While Sharon Osbourne has guided the careers of many a rock star over the years, did you know that the famous rock manager also lent her voice to a record? That revelation came up during the latest episode of The Osbournes Podcast, with the family uncovering her "secret disco song" from the '70s.

In the special episode dedicated to fan questions, one fan wrote the family asking them if they had uncovered Sharon's "secret disco song." After doing some digging, Sharon's disco past came to light on the podcast.

"Sam, why did you do this to me? Sam, wherever you live, I'm coming after you," Sharon responded when the topic came up from a listener email, before setting the stage and telling the family and listeners, "This is mind-bending."

"Your band was called The Sheikettes," revealed Jack Osbourne. "And the song was called 'Can You Strike Oil in Hollywood,' 1978."

"Is she singing," interjected Ozzy, before adding, "Tone deaf."

While very much in the disco vibe of the day, the song employed a bit of Middle Eastern musical nods as the group performed "Can You Strike Oil in Hollywood."

Why Did Sharon Osbourne Record a Disco Song?

After the song was played, Sharon offered some background of how the song came to be, revealing that there was a beautiful white house on Sunset Boulevard that was quite famous at the time, reflecting that it was a classic 1920s era home.

As Sharon recalled, "I went into the house several times and it had an unbelievable Speakeasy that you got through to under the staircase. It would open up and you would go down into the basement and there was an amazing Speakeasy. There was so much history in this house."

But during the '70s, the home went up for sale and was purchased by a young Arab couple. As Osbourne explains, "The wife filled the garden and filled the wall which had these big urns on it originally with plastic flowers. So the whole garden was filled with these plastic flowers and urns. And it was so ridiculous that it made the news that people had put these plastic flowers here."

She adds, "People would come down on the weekend and the cars would slow [to look] and this young Arab couple loved it, so then they got these statues of women naked and painted them with nipples on and pubic hair and all of that so that the traffic would keep looking at their house." The house's reputation got to the point that it made national news, adding Sharon.

But, as the story goes, the couple fell out and their chauffeur set fire to the home and burnt it down.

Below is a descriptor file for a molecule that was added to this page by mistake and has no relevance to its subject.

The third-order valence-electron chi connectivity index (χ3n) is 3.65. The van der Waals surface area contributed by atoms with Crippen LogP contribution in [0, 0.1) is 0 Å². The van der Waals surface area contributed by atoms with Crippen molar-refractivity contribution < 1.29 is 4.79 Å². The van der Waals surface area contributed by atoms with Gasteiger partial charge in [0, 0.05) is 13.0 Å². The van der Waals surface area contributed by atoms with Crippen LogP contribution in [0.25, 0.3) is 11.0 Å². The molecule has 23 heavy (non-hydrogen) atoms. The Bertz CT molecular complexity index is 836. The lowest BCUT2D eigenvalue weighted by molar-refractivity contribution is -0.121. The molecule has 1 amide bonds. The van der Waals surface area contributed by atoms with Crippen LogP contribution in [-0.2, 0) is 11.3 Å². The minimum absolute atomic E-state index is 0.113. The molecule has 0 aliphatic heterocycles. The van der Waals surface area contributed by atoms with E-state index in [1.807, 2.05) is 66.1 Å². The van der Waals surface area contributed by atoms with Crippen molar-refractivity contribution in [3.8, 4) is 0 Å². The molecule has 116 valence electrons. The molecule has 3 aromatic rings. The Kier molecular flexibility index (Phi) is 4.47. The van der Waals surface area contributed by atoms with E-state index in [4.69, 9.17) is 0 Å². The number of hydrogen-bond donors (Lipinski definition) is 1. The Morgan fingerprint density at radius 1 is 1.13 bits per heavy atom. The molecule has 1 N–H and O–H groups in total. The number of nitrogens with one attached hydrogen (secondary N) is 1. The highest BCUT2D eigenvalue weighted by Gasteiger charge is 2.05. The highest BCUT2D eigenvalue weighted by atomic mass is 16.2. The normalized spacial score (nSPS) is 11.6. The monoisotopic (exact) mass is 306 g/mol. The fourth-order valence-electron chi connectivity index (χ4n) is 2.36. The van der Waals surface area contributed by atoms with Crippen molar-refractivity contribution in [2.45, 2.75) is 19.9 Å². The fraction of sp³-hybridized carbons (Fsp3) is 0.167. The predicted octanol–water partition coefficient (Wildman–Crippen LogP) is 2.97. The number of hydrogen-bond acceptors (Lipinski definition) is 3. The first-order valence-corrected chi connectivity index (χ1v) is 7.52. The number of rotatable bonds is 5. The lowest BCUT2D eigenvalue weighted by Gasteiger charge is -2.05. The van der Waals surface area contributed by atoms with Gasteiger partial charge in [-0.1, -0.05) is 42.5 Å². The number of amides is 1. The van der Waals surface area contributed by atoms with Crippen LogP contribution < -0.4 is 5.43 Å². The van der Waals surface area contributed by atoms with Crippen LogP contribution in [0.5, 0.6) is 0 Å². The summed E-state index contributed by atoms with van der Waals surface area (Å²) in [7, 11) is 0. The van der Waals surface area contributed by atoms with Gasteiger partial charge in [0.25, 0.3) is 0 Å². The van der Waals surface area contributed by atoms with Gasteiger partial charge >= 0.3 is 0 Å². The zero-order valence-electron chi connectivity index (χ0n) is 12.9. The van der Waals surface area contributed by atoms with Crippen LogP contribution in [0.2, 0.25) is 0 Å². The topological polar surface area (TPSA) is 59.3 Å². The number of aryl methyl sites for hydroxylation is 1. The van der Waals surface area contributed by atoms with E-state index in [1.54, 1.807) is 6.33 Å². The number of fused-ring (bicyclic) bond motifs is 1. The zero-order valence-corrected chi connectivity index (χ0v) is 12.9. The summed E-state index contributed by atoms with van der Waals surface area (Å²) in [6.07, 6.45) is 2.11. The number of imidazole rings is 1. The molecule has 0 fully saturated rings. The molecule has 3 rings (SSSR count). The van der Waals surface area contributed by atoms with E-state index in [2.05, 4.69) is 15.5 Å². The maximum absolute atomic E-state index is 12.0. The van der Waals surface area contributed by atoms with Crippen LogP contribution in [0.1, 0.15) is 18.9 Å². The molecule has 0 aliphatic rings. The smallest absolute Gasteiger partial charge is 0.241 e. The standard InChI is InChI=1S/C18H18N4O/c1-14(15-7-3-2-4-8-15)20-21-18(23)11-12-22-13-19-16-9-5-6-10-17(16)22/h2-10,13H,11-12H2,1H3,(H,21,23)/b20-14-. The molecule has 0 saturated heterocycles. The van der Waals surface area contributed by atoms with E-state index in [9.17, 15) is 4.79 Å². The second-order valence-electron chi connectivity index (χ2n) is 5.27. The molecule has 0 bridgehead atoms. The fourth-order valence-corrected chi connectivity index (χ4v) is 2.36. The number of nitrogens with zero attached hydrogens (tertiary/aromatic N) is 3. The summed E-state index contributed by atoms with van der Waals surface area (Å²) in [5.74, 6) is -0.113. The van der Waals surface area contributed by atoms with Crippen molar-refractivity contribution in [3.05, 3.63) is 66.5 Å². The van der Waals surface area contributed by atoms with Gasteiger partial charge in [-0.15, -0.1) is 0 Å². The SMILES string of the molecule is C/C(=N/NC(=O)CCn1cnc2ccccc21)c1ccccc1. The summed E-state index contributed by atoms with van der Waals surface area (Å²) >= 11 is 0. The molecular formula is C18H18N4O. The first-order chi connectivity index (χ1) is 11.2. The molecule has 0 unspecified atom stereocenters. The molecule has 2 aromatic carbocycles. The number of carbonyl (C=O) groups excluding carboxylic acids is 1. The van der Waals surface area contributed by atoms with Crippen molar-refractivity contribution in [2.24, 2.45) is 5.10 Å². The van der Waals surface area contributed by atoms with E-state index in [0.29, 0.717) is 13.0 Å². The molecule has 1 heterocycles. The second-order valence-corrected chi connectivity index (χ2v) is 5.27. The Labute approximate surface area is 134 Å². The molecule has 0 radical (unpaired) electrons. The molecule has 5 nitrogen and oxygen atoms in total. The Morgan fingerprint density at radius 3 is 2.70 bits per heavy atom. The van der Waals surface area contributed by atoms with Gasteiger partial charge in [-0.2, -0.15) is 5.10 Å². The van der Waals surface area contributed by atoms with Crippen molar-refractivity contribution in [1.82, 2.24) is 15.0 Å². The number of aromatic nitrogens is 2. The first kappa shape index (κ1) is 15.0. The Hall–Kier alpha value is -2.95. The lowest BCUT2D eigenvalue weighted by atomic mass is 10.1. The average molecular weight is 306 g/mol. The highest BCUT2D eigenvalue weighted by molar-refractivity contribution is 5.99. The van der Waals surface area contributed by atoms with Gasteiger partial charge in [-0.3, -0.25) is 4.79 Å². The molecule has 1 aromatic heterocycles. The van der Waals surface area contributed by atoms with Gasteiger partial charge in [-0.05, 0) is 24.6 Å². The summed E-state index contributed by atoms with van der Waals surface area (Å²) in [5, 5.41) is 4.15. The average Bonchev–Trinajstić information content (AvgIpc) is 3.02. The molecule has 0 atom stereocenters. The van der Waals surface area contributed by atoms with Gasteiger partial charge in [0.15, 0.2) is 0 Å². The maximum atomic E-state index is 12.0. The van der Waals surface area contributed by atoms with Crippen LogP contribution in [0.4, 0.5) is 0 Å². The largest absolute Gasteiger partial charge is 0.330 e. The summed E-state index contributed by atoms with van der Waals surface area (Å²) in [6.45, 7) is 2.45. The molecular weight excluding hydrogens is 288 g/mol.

READ MORE: Sharon Osbourne Reveals Why Ozzfest Had to Come to an End

Still, the over the top decor amused Osbourne and her friends who decided to record a novelty song about the home. "So you wrote a disco song about this house? Why?," Jack asked. "Because it was funny," responded Sharon.

Osbourne revealed that one of the writers of the Rocky film theme song worked on the song with her (Editor's Note: Carol Connors and Ayn Robbins penned the lyrics for the Rocky theme song "Gonna Fly Now.") and they were joined by an unnamed third Irish female on the song.

"Everyone would talk about this house. Everyone. So we were all laughing when people would queue in their cars to see this house and the naked statues, so we said, 'We should do a song about it.' It's probably be a hit," remarked Osbourne. It was not a hit.

While Ozzy joked, "When I heard your mom singing, the doves wanted to commit suicide," he later admitted, "I must say, in all fairness, she sings okay."

Check out Sharon Osbourne as part of The Sheikettes singing "Can You Strike Oil in Hollywood" in The Osbournes Podcast below.

The Osbournes Podcast

Every Ozzfest Lineup, Ranked

While every Ozzfest had something to love, not every lineup was created equal. We’ve ranked every U.S. Ozzfest lineup from worst to best, so you can take a trip down memory lane or weep over missed opportunities.

Note: Marilyn Manson appeared on several Ozzfest lineups, some of which are ranked highly on this list. While his inclusion may have improved those lineups at the time, no mention of Manson in the context of this list is meant to overshadow or trivialize the myriad abuse allegations levied against him.

Gallery Credit: Bryan Rolli

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